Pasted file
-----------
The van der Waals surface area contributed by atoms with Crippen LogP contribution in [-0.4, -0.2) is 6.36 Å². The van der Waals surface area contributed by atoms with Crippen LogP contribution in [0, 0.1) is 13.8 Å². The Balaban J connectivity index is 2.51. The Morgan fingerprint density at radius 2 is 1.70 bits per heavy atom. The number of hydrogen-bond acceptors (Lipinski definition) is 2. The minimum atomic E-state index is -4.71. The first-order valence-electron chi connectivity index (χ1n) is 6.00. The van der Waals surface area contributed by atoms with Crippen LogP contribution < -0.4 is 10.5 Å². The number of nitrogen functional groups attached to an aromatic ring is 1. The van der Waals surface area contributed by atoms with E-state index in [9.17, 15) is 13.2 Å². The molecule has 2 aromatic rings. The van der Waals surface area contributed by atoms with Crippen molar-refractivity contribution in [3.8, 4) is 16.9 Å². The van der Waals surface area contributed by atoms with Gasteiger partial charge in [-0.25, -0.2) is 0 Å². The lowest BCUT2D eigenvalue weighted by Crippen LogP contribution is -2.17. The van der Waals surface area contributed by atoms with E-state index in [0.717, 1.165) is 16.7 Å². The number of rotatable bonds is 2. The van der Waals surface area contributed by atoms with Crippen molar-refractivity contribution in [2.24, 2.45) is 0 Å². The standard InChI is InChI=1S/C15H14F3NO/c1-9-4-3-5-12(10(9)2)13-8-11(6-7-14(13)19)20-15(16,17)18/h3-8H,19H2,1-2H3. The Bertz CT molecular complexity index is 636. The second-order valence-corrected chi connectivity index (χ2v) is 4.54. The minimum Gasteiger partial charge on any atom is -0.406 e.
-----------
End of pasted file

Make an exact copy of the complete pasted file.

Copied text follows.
The van der Waals surface area contributed by atoms with Crippen LogP contribution in [-0.4, -0.2) is 6.36 Å². The van der Waals surface area contributed by atoms with Crippen LogP contribution in [0, 0.1) is 13.8 Å². The Balaban J connectivity index is 2.51. The Morgan fingerprint density at radius 2 is 1.70 bits per heavy atom. The number of hydrogen-bond acceptors (Lipinski definition) is 2. The minimum atomic E-state index is -4.71. The first-order valence-electron chi connectivity index (χ1n) is 6.00. The van der Waals surface area contributed by atoms with Crippen LogP contribution < -0.4 is 10.5 Å². The number of nitrogen functional groups attached to an aromatic ring is 1. The van der Waals surface area contributed by atoms with E-state index in [9.17, 15) is 13.2 Å². The molecule has 2 aromatic rings. The van der Waals surface area contributed by atoms with Crippen molar-refractivity contribution in [3.8, 4) is 16.9 Å². The van der Waals surface area contributed by atoms with Gasteiger partial charge in [-0.25, -0.2) is 0 Å². The lowest BCUT2D eigenvalue weighted by Crippen LogP contribution is -2.17. The van der Waals surface area contributed by atoms with E-state index in [0.717, 1.165) is 16.7 Å². The number of rotatable bonds is 2. The van der Waals surface area contributed by atoms with Crippen molar-refractivity contribution in [2.24, 2.45) is 0 Å². The standard InChI is InChI=1S/C15H14F3NO/c1-9-4-3-5-12(10(9)2)13-8-11(6-7-14(13)19)20-15(16,17)18/h3-8H,19H2,1-2H3. The Bertz CT molecular complexity index is 636. The second-order valence-corrected chi connectivity index (χ2v) is 4.54. The minimum Gasteiger partial charge on any atom is -0.406 e.